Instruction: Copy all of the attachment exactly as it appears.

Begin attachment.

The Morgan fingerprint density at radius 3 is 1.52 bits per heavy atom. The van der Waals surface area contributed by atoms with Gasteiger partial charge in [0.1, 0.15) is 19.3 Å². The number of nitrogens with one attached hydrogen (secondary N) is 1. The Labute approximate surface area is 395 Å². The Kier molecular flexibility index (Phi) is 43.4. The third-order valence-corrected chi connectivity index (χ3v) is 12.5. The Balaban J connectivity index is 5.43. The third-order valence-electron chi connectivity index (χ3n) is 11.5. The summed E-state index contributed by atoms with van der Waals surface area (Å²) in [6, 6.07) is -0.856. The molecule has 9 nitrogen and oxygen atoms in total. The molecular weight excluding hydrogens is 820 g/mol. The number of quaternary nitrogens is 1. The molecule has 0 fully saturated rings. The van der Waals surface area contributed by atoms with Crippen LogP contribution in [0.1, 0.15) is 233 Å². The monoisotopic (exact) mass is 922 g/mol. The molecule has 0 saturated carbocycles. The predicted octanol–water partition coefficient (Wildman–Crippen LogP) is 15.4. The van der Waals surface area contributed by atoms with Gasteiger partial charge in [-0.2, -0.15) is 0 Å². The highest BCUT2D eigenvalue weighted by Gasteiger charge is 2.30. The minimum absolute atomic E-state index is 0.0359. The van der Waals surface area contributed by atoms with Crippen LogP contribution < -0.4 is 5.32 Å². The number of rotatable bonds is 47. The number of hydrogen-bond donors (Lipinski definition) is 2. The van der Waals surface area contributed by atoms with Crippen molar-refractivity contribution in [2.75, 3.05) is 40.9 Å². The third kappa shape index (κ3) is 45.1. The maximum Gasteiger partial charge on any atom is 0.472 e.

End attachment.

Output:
The Morgan fingerprint density at radius 3 is 1.52 bits per heavy atom. The van der Waals surface area contributed by atoms with Gasteiger partial charge in [0.1, 0.15) is 19.3 Å². The number of nitrogens with one attached hydrogen (secondary N) is 1. The Labute approximate surface area is 395 Å². The Kier molecular flexibility index (Phi) is 43.4. The third-order valence-corrected chi connectivity index (χ3v) is 12.5. The Balaban J connectivity index is 5.43. The third-order valence-electron chi connectivity index (χ3n) is 11.5. The summed E-state index contributed by atoms with van der Waals surface area (Å²) in [6, 6.07) is -0.856. The molecule has 9 nitrogen and oxygen atoms in total. The molecular weight excluding hydrogens is 820 g/mol. The number of quaternary nitrogens is 1. The molecule has 0 fully saturated rings. The van der Waals surface area contributed by atoms with Crippen LogP contribution in [0.1, 0.15) is 233 Å². The monoisotopic (exact) mass is 922 g/mol. The molecule has 0 saturated carbocycles. The predicted octanol–water partition coefficient (Wildman–Crippen LogP) is 15.4. The van der Waals surface area contributed by atoms with Gasteiger partial charge in [-0.2, -0.15) is 0 Å². The highest BCUT2D eigenvalue weighted by Gasteiger charge is 2.30. The minimum absolute atomic E-state index is 0.0359. The van der Waals surface area contributed by atoms with Crippen LogP contribution < -0.4 is 5.32 Å². The number of rotatable bonds is 47. The number of hydrogen-bond donors (Lipinski definition) is 2. The van der Waals surface area contributed by atoms with Crippen molar-refractivity contribution in [2.75, 3.05) is 40.9 Å². The third kappa shape index (κ3) is 45.1. The maximum Gasteiger partial charge on any atom is 0.472 e.